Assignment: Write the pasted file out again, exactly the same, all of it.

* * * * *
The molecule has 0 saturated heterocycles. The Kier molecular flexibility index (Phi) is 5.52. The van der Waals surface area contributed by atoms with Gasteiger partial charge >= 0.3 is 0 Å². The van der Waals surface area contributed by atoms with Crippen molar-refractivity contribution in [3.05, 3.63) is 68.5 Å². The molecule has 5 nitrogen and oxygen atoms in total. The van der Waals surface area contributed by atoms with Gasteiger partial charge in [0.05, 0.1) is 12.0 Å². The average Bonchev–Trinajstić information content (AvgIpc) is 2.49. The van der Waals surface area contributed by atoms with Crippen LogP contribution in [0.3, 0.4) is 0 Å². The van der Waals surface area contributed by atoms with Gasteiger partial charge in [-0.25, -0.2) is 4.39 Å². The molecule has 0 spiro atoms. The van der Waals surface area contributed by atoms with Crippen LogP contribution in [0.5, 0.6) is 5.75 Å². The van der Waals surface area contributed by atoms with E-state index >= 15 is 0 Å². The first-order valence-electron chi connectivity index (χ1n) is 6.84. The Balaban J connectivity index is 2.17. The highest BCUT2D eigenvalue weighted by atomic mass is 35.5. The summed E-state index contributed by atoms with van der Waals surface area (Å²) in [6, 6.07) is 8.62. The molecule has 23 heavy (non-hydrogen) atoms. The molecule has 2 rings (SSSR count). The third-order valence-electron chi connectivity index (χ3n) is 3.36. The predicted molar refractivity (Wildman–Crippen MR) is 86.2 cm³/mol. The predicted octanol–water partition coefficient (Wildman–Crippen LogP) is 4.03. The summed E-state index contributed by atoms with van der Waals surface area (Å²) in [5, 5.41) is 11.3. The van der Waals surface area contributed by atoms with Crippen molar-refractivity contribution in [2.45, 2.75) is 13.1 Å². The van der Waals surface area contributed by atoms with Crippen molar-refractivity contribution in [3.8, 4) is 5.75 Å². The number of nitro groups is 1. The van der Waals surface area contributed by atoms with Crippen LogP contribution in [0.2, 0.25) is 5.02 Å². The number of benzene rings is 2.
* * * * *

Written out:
The molecule has 0 saturated heterocycles. The Kier molecular flexibility index (Phi) is 5.52. The van der Waals surface area contributed by atoms with Gasteiger partial charge >= 0.3 is 0 Å². The van der Waals surface area contributed by atoms with Crippen molar-refractivity contribution in [3.05, 3.63) is 68.5 Å². The molecule has 5 nitrogen and oxygen atoms in total. The van der Waals surface area contributed by atoms with Gasteiger partial charge in [0.05, 0.1) is 12.0 Å². The average Bonchev–Trinajstić information content (AvgIpc) is 2.49. The van der Waals surface area contributed by atoms with Crippen LogP contribution in [0.3, 0.4) is 0 Å². The van der Waals surface area contributed by atoms with Gasteiger partial charge in [-0.25, -0.2) is 4.39 Å². The molecule has 0 spiro atoms. The van der Waals surface area contributed by atoms with Crippen LogP contribution in [0.5, 0.6) is 5.75 Å². The van der Waals surface area contributed by atoms with E-state index >= 15 is 0 Å². The first-order valence-electron chi connectivity index (χ1n) is 6.84. The Balaban J connectivity index is 2.17. The highest BCUT2D eigenvalue weighted by atomic mass is 35.5. The summed E-state index contributed by atoms with van der Waals surface area (Å²) in [6, 6.07) is 8.62. The molecule has 23 heavy (non-hydrogen) atoms. The molecule has 2 rings (SSSR count). The third-order valence-electron chi connectivity index (χ3n) is 3.36. The predicted molar refractivity (Wildman–Crippen MR) is 86.2 cm³/mol. The predicted octanol–water partition coefficient (Wildman–Crippen LogP) is 4.03. The summed E-state index contributed by atoms with van der Waals surface area (Å²) in [5, 5.41) is 11.3. The van der Waals surface area contributed by atoms with Crippen molar-refractivity contribution in [2.45, 2.75) is 13.1 Å². The van der Waals surface area contributed by atoms with Crippen molar-refractivity contribution in [3.8, 4) is 5.75 Å². The number of nitro groups is 1. The van der Waals surface area contributed by atoms with Crippen LogP contribution in [0.2, 0.25) is 5.02 Å². The number of benzene rings is 2.